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Girls’ School benefits from FAWE Sierra Leone’s Successful Partnerships

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©FAWE
Waterloo School Girls Thank Grace Episcopal Church

The Waterloo Junior Secondary School for Girls is a very good example of a successful partnership. It started with a partnership between the Sierra Leone Chapter of the Forum for African Women Educationalists (FAWE SL) and the congregation of Grace Episcopal Church in Connecticut, USA.

From its humble beginning in 2004 with athree-classroom structure and a garage-classroom block, the school has now a modern two-storey block, a second two-classroom block, toilets, and a computer centre. After the school was founded, FAWE Sierra Leone realized that provision of basic infrastructure is only a step towards educational access for the pupils. There was still a dire need to meet the cost of tuition, school books,uniforms, teachers’ salaries in order for the pupils to be able to learn. That is why FAWE Sierra Leone reached out to other to other donors to give a $100 a year donation to support individual girls at Waterloo Junior Secondary.

Waterloo, the small town where the school islocated, used to be a very small conservation railway station village at thegateway to the interior, during the colonial era in Sierra Leone. The mainoccupation of its locals was fishing and market gardening. This continued untilthe civil war which lasted for twelve years, from1990-2002. When the war ended, the village became even poorer than before, with most of its surviving male population goneto the capital. to make matters worse, most of the infrastructure was destroyed, the communities were dismantled and most families were very poor.

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© FAWE
Donations Helped Build Waterloo Girls Classroom Block

Yet, because the Sierra Leone Government has a policy of compulsory basic education, parents must send their children to school despite the fact that they could not afford it. Most families were unable to meet all the hidden costs of sending their children to school (textbooks, uniforms, the help girls would be giving to do chores orfeed the family, among others). Indeed, in this very conservative community in Northern Sierra Leone, girls are not encouraged to go to school, and those who get the opportunity to enroll still have to go to the market after schoolto take over for their mothers who are either traders or market gardeners themselves. Thus girls have very little or no time to study.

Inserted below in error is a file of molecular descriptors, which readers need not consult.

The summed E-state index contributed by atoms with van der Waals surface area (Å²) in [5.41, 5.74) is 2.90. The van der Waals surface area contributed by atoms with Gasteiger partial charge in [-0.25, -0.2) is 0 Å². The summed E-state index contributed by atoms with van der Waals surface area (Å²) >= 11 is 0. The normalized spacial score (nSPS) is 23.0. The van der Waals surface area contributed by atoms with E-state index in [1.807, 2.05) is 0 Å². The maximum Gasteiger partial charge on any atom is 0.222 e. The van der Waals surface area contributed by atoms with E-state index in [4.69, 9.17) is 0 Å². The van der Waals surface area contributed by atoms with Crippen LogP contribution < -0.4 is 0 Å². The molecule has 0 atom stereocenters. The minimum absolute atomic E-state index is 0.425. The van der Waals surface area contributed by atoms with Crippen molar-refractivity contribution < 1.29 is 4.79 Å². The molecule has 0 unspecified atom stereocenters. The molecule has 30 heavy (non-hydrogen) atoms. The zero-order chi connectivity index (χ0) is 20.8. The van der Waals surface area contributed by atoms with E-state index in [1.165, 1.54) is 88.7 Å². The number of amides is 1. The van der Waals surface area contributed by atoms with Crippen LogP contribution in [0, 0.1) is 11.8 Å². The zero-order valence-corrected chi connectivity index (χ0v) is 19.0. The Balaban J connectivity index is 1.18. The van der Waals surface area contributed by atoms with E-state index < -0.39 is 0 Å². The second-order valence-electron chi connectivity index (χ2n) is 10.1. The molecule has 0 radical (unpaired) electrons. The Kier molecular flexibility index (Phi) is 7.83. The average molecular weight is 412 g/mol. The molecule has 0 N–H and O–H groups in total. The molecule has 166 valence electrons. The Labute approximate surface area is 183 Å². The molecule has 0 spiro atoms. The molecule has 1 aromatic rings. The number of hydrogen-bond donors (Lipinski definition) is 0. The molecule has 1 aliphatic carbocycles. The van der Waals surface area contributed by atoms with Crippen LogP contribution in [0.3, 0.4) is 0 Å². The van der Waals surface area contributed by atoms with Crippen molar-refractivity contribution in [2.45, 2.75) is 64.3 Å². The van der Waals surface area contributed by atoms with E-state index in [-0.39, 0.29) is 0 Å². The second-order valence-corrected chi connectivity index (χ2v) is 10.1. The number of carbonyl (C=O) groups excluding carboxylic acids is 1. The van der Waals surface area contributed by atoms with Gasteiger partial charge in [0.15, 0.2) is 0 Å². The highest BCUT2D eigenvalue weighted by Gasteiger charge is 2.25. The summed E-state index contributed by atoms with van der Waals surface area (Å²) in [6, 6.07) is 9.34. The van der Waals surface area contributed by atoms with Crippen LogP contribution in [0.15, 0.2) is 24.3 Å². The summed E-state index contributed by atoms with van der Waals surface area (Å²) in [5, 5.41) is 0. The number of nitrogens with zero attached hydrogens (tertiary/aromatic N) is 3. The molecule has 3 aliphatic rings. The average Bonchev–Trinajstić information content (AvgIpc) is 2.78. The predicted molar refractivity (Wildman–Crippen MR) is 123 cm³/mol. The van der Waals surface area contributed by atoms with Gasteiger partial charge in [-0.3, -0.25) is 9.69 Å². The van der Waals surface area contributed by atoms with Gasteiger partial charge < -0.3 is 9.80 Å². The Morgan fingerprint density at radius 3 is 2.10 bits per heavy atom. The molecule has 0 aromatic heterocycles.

A second partnership was formed when FAWE Sierra Leone’s National Coordinator, Mrs. Eileen Hanciles, met with Mr. Filippo Bozotti an Italian-American filmmaker visiting Sierra Leone. They discussed the country’s post-conflict situation, the devastation left by the war, the difficulty for children, mostly girls, toattend school in many areas of the country including Waterloo. Mr. Bozotti decided to get involved by helping FAWE improve the Waterloo Secondary. His donation was used to build and equipped a computer room, provide scholarships to half of the girls and pay teachers’ salaries.

A second partnership was formed when FAWE Sierra Leone’s National Coordinator, Mrs. Eileen Hanciles, met with Mr. Filippo Bozotti an Italian-American filmmaker visiting Sierra Leone. They discussed the country’s post-conflict situation, the devastation left by the war, the difficulty for children, mostly girls, toattend school in many areas of the country including Waterloo. Mr. Bozotti decided to get involved by helping FAWE improve the Waterloo Secondary. His donation was used to build and equipped a computer room, provide scholarships to half of the girls and pay teachers’ salaries.|

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©FAWE
Girls Study in the Waterloo School's Computer Room

The support provided by FAWE Sierra Leone to the girls and their families not only helps parents offset the opportunity cost of sending their daughters to school, but also ensures that girls stay in school and perform well. Thanksto these multiple partnerships, 327 girls from Sierra Leone have beenlearning and thriving in a gender-responsive school environment for thepast 3 years. They are off the streets, away from prostitution andother types of abuses, and the education they receive today ispreparing them for a better future. They can even dream about going toSenior Secondary School as conveyed by two girls from the WaterlooSchool:
“Greetings to you Mrs. Hanciles! We do appreciate all your help as we are now computerliterate. We would like to continue classes after taking our BECE exams. Could you please find a way to help us upgrade our school to a Senior Secondary Schoolby next year so that we can continue with our computer studies?” Elizabeth Kamara and Abibatu Sow, JSS111.

Elizabeth still needs to peddle goods in the afternoons, after school, in order to help her mother feed the family, but she is receiving an education: she can read and she is computer literate. Now she can dream about a better future. She has the good-hearted people who support FAWE Sierra Leone to thank for, and a Government that is intent on improving the living conditions of its population.

By Fatoumata Thiam Diallo, FAWE Communication & Advocacy Officer, and Mrs. Eileen Hanciles, FAWE Sierra Leone National Coordinator All photos courtesy of FAWE Sierra Leone

 

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